Time to critique all that the BBC chunder out for us, and to stop paying until they start to speak for the whole nation-not their metropolitan chums slumming it up in Salford for as long as the drugs are cheap and easy to obtain.

  • Mariusz

    Well, that’s the BBC for you. By the way, weren’t they sheltering a serial child abuser for years?

  • Deacon John M. Bresnahan

    The BBC used to have somewhat of a good reputation for news coverage. But are they now aspiring to be the NY Times of London??? Is there a connection developing between the two??? Methinks there is more criss-crossing the Big Pond than today’s version of captains of the HMS Titanic–as in personnel exchanges.

  • Geoff Watts

    “Written in the one sentence paragraph style favored by British tabloids,”
    Written in the one sentence paragraph style favored by accessibility and online writing experts.

    “The BBC offers the organizers’ numbers first, but undercuts them with police numbers”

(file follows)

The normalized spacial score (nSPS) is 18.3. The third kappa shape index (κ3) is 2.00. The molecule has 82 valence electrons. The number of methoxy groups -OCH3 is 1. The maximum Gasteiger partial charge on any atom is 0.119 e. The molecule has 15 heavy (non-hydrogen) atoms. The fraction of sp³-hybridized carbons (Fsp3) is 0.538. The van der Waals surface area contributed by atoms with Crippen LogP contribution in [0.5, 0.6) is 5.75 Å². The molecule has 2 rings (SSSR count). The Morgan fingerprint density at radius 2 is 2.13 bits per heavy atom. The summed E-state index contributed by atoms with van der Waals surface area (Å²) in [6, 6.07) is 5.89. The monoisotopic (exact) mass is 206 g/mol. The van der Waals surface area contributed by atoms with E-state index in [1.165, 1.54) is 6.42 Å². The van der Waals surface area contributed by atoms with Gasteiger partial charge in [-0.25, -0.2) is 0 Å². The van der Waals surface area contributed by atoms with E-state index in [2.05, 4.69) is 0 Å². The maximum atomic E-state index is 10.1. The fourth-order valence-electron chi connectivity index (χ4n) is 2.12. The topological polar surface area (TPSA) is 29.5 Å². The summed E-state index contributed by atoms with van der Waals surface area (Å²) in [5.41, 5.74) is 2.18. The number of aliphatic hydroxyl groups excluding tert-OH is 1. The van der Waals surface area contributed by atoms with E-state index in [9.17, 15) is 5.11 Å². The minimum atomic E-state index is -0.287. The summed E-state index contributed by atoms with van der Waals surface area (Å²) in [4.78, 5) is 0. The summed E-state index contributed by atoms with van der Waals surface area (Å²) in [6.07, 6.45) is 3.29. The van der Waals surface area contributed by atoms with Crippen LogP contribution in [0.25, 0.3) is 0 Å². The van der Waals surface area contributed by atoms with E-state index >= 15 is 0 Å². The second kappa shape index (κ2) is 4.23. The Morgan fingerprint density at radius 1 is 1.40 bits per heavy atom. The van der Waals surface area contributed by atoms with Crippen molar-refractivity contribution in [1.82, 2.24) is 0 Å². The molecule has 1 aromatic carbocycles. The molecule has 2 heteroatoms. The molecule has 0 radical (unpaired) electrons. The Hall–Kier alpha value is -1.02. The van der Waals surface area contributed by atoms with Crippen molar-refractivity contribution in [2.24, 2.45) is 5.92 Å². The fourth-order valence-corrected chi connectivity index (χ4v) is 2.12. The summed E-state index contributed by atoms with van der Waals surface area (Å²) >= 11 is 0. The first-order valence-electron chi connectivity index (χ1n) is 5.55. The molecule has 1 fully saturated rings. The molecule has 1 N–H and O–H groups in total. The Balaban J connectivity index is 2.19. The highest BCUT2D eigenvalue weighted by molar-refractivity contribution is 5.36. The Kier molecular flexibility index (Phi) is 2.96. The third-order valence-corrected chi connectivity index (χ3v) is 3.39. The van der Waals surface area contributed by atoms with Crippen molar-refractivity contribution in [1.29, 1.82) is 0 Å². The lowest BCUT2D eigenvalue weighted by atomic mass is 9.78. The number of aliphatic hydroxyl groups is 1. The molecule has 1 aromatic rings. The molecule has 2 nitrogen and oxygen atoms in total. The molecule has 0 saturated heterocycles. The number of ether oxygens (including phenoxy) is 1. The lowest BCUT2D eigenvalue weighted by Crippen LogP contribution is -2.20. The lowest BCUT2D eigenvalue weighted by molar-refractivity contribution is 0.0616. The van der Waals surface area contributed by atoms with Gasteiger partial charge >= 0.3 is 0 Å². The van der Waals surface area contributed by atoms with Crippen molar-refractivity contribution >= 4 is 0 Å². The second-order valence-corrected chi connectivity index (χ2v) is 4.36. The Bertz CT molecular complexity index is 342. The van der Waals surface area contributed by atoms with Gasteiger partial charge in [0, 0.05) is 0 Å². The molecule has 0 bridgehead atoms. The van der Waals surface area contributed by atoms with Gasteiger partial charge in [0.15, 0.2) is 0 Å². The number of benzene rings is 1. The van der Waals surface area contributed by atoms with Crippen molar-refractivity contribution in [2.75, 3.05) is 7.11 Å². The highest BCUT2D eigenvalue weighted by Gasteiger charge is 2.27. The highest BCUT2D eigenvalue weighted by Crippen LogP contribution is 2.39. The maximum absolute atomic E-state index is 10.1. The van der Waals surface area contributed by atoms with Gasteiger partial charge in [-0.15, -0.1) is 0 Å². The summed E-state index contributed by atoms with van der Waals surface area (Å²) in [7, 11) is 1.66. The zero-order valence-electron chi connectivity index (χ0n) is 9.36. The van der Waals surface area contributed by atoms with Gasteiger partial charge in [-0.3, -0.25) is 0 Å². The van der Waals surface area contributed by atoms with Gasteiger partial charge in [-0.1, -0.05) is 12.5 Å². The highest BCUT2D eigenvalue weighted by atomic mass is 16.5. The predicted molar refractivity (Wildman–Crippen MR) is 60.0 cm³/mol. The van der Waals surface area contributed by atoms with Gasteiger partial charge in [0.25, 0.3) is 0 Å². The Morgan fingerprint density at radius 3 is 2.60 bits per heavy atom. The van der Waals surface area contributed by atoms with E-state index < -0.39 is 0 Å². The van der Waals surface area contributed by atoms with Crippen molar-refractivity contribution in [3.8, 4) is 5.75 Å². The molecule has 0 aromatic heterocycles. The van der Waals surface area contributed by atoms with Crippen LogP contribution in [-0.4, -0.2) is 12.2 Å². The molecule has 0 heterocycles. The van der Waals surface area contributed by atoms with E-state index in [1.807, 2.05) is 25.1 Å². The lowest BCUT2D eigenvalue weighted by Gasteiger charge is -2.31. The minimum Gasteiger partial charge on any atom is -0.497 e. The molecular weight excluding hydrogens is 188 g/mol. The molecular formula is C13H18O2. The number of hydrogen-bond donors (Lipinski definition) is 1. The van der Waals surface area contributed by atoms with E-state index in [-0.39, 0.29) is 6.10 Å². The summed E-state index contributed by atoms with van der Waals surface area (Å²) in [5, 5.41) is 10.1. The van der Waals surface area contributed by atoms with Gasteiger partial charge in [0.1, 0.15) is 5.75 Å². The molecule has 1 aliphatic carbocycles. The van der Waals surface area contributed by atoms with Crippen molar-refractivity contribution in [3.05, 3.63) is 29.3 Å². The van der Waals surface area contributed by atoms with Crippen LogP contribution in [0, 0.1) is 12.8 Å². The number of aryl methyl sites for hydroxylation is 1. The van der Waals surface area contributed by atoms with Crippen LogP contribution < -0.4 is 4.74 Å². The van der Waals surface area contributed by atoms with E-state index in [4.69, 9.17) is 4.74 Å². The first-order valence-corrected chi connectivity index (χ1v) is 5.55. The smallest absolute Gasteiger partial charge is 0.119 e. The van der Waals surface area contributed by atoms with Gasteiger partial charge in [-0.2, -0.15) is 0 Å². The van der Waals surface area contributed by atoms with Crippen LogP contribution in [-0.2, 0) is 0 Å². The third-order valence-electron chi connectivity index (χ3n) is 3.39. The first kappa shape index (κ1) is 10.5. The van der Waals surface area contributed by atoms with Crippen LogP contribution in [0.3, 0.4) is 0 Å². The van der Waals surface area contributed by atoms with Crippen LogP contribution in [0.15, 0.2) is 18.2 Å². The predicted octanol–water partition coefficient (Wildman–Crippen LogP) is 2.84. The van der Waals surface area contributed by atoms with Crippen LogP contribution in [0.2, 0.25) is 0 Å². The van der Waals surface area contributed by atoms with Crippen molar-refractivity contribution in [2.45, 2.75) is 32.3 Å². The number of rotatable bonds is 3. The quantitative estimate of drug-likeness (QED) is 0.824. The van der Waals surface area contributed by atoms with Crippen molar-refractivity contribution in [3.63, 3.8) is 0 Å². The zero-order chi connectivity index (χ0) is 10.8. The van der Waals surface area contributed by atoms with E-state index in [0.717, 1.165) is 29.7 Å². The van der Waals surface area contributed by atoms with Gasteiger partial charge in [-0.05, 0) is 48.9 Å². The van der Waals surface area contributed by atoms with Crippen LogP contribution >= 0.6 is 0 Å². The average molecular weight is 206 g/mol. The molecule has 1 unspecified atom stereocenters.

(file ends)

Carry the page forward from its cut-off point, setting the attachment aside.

Someone had to go first. As an experienced journalist you will know about the pyramid of facts. The bigger number is given first.

    “We then move to ridicule, or in modern parlance “snark.””
    Or we move to report the facts.

    “the right wing opposition the BBC reminds us”
    Again, reporting the facts.

    “The next trick used to rubbish the marchers is the use of selective polling.”
    Selective in that it reported the latest figures you mean?

    Now there are some key omissions from the BBC report which you do highlight:
    * “Absent from this is the news that this is the biggest mass protest in France since 1984.”
    This is a highly relevant piece of context.

    * “The French press and Reuters reported the presence of French archbishops, the head of the Protestant Federation, the chief Imam of Paris in the march”
    The presence of key religious figures, while not particularly surprising, is germane and should have been mentioned. The presence of the Imam is particularly noteworthy.

    * “Gay leaders who oppose gay marriage”
    Possibly, although how significant is this group?

    “Perhaps there is some of that behind my ire”
    I think your ire has rather clouded your judgement. This BBC piece is not a very good piece of reporting, you correctly highlight the places where the report is lacking, but in some of your comments you have, I fear, allowed the conclusion to drive the facts.